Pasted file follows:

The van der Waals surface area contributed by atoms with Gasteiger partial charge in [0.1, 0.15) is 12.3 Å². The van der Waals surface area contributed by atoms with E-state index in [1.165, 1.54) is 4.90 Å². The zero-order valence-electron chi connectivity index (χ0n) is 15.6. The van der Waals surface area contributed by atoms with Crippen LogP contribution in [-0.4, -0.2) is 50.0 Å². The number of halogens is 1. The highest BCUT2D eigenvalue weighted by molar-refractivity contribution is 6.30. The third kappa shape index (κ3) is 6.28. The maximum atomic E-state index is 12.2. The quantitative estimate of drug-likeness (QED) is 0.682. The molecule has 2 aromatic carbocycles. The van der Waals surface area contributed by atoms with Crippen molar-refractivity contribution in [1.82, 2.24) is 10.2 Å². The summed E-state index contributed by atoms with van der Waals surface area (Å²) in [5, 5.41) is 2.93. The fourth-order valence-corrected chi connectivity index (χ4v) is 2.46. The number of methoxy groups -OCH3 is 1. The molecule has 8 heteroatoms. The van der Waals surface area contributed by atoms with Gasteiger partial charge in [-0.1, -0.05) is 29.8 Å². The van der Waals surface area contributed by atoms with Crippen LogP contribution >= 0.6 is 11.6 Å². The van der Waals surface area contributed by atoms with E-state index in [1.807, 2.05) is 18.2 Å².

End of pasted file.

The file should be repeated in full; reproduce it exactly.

The van der Waals surface area contributed by atoms with Gasteiger partial charge in [0.1, 0.15) is 12.3 Å². The van der Waals surface area contributed by atoms with E-state index in [1.165, 1.54) is 4.90 Å². The zero-order valence-electron chi connectivity index (χ0n) is 15.6. The van der Waals surface area contributed by atoms with Crippen LogP contribution in [-0.4, -0.2) is 50.0 Å². The number of halogens is 1. The highest BCUT2D eigenvalue weighted by molar-refractivity contribution is 6.30. The third kappa shape index (κ3) is 6.28. The maximum atomic E-state index is 12.2. The quantitative estimate of drug-likeness (QED) is 0.682. The molecule has 2 aromatic carbocycles. The van der Waals surface area contributed by atoms with Crippen molar-refractivity contribution in [1.82, 2.24) is 10.2 Å². The summed E-state index contributed by atoms with van der Waals surface area (Å²) in [5, 5.41) is 2.93. The fourth-order valence-corrected chi connectivity index (χ4v) is 2.46. The number of methoxy groups -OCH3 is 1. The molecule has 8 heteroatoms. The van der Waals surface area contributed by atoms with Gasteiger partial charge in [-0.1, -0.05) is 29.8 Å². The van der Waals surface area contributed by atoms with Crippen LogP contribution >= 0.6 is 11.6 Å². The van der Waals surface area contributed by atoms with E-state index in [1.807, 2.05) is 18.2 Å².